Every good party has at least two beverage options for guests. I like to have one alcoholic, and one non-alcoholic. When I was planning my Scandinavian Midsummer Porch Party, I knew I wanted something light and refreshing for the non-alcoholic option.
Scandinavians aren't really known for this, but saft is a non-alcoholic fruit juice concentrate that often finds its way onto Scandinavian tables. Saft means "juice" and is a sugar-sweetened concentrate meant to be mixed with water. In a lot of households, water and the concentrate are placed on the table separately, and guests mix their own beverages to taste.
Saft isn't quite a syrup. Legally, it must contain at least 9% fruit juice. But it's certainly not unsweetened. Historically, the sugar likely acted as a preservative, allowing people to have fruity drinks year-round and preserve some of the summer abundance for the lean times in winter. Access to vitamin C may have also played a role in the creation of saft. Analogs in the United States might be shrub (although that is often made with vinegar) and British cordial (although that is sometimes fortified by alcohol).
If you've even been to IKEA and had the lingonberry "juice" at the café, you've had saft. Common flavors include strawberry, blackberry, blackcurrant, lingonberry, and elderflower. ElderFLOWER? Yep! Elderflower! Elder plants are common in Europe and have been revered in many ancient cultures for their magical and protective powers. You may have heard that elderberry syrup can be use as an immune booster. But elderflowers were also eaten in early summer. Fried as fritters, made into saft and cordials, steeped in alcohol, and eaten with fish, their strong floral scent has an affinity for honey, lemon, and gooseberries.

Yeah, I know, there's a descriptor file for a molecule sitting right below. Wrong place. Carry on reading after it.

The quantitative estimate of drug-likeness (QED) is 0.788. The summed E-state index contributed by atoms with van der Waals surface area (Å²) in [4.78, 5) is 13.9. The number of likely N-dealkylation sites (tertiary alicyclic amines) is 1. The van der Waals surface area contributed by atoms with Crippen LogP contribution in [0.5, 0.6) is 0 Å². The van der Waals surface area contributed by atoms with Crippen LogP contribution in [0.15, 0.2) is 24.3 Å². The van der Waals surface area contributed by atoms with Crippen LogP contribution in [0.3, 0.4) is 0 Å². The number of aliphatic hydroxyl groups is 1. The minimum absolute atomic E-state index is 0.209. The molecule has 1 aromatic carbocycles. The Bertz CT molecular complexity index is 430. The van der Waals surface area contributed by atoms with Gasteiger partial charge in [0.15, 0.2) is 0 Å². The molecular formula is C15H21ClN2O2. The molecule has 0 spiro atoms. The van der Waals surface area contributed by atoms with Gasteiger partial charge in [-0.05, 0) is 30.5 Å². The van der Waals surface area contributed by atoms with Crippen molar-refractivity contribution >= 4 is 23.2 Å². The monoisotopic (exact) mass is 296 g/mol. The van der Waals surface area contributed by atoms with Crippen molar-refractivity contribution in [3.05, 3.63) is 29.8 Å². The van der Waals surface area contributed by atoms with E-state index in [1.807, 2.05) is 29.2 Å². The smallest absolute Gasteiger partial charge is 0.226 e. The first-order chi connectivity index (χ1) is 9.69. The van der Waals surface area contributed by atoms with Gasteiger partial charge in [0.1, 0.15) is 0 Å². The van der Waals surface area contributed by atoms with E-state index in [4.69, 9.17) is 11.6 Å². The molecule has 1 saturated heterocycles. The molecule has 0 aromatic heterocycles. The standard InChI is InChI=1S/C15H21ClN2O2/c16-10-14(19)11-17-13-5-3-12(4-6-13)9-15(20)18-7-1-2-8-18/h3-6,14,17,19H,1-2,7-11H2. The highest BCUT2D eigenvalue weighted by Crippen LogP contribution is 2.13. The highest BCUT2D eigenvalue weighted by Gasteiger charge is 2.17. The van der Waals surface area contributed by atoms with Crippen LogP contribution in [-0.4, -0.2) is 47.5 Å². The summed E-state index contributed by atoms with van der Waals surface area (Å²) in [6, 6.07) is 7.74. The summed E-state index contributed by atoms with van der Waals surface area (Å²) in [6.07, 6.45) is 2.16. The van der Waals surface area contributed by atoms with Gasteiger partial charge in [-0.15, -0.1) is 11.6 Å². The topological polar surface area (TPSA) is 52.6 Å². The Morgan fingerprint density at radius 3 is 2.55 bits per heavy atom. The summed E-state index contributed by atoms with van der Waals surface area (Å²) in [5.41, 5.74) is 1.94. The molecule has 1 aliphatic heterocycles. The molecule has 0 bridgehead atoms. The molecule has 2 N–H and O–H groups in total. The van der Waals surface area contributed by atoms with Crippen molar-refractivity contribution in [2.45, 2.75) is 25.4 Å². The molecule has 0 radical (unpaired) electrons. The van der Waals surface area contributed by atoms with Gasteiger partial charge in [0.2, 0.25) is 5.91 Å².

Although elders grow with abundance in Europe, they're a bit more scarce here in the United States. So I did not make my own elderflower syrup, but if you've got access and care to take a stab, here's a recipe to try.
If you also live in an area that's short on elder bushes and trees, you can purchase syrups online or from your local IKEA or Scandinavian shop. I got Monin brand syrup, which was good (I like all their syrups), but not as good as the "real" Swedish saft, which is hard to find online. Hafi brand elderflower drink concentrate is what to Google, and Hafi is a Swedish preserves brand that has been around since the 1930s. You can find it in some specialty foods stores, too.
This elderflower punch is delicious, but it has a unique flavor. Some of my party-goers thought it tasted like Pez! I think it's a nice combination and refreshing, but see for yourself.
plain seltzer or club soda
In each glass, add about an inch of syrup, then fill halfway with plain seltzer, top off with ginger ale, and give it a good stir to combine the syrup. You can also do it with all plain seltzer, but then it's elderflower soda!
If you're making it for a crowd, the ratio is about a quarter cup of syrup to one cup each seltzer and ginger ale.
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Sarah Wassberg Johnson has an MA in Public History from the University at Albany and studies early 20th century food history.
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